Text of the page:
Trump’s Alternative Facts Contradicting the Rights of Sanctuary Cities to Protect and Welcome Immigrants

by katherine culliton-gonzález, senior counsel

In the first few days of President Trump’s administration, our nation has already seen a direct assault on our democracy. This week, President Trump issued two anti-immigrant Executive Orders, including one on “Interior Enforcement,” which sets forth provisions punishing sanctuary cities that refuse to use their local police to enforce federal civil immigration laws. Let’s be clear: this week's orders are discrimination policies and some of them are unconstitutional. 

In my recent report for Demos, co-authored with Joanna Cuevas Ingram of LatinoJustice PRLDEF, our research found that local police enforcement of federal civil immigration laws may violate the Equal Protection and Due Process rights embedded in our Constitution. We also found that threats to retract federal funding from sanctuary jurisdictions are over-stated, and that state and local jurisdictions have legal leeway to enact various types of sanctuary policies. Unfortunately, the threats summarized in our January 13 report became new federal policies this week, but the legal defenses described for sanctuary jurisdictions are of course still viable.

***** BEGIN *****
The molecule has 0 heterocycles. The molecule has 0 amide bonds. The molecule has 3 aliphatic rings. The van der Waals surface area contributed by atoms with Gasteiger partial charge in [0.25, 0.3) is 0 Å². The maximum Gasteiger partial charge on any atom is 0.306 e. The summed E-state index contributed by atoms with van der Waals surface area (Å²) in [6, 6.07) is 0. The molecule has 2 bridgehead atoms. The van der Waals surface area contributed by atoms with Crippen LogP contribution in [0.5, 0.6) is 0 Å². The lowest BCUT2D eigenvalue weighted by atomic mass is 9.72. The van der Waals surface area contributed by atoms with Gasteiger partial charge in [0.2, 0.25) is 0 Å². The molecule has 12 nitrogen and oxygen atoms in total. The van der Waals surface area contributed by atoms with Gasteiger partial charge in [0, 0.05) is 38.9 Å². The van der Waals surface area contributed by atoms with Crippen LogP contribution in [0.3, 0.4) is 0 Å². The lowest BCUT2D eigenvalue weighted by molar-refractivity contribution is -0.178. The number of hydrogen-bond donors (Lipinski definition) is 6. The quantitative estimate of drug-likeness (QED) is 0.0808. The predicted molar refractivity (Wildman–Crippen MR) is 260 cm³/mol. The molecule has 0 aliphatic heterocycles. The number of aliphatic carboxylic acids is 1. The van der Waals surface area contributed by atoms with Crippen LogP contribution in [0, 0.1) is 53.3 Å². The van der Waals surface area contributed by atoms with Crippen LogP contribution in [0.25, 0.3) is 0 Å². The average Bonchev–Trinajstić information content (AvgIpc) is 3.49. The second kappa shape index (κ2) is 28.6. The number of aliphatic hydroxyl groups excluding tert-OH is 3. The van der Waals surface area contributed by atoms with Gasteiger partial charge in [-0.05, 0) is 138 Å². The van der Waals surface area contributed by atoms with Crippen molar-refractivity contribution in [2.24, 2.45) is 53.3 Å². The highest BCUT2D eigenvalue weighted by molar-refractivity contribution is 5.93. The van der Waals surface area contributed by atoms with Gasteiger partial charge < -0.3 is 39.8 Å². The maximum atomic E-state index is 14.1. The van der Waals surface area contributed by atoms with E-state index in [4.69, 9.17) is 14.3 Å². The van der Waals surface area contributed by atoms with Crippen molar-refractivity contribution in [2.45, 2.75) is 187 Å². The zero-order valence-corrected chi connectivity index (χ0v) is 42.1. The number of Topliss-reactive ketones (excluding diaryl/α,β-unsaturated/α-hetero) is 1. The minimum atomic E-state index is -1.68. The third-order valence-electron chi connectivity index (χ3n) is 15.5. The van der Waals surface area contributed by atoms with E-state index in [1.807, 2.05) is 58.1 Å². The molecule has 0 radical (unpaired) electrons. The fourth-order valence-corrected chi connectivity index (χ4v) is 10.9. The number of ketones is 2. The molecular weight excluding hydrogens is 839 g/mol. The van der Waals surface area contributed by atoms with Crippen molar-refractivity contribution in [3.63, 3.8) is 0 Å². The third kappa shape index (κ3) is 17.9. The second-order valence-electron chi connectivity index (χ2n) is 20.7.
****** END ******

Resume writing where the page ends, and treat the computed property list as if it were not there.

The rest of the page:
Below, I have analyzed Trump’s executive order on Interior Enforcement. In analyzing the provisions of his edict, my comments highlight the legal foundation for local jurisdictions to reject many of the policies set forth in it, as well as their ability continue to provide sanctuary policies that protect and welcome immigrants by refusing to enforce federal civil immigration laws. 

The text of President Trump’s Executive Order on Interior Enforcement is reproduced in full below, with my comments in the margins. 

It's also available for download as a PDF.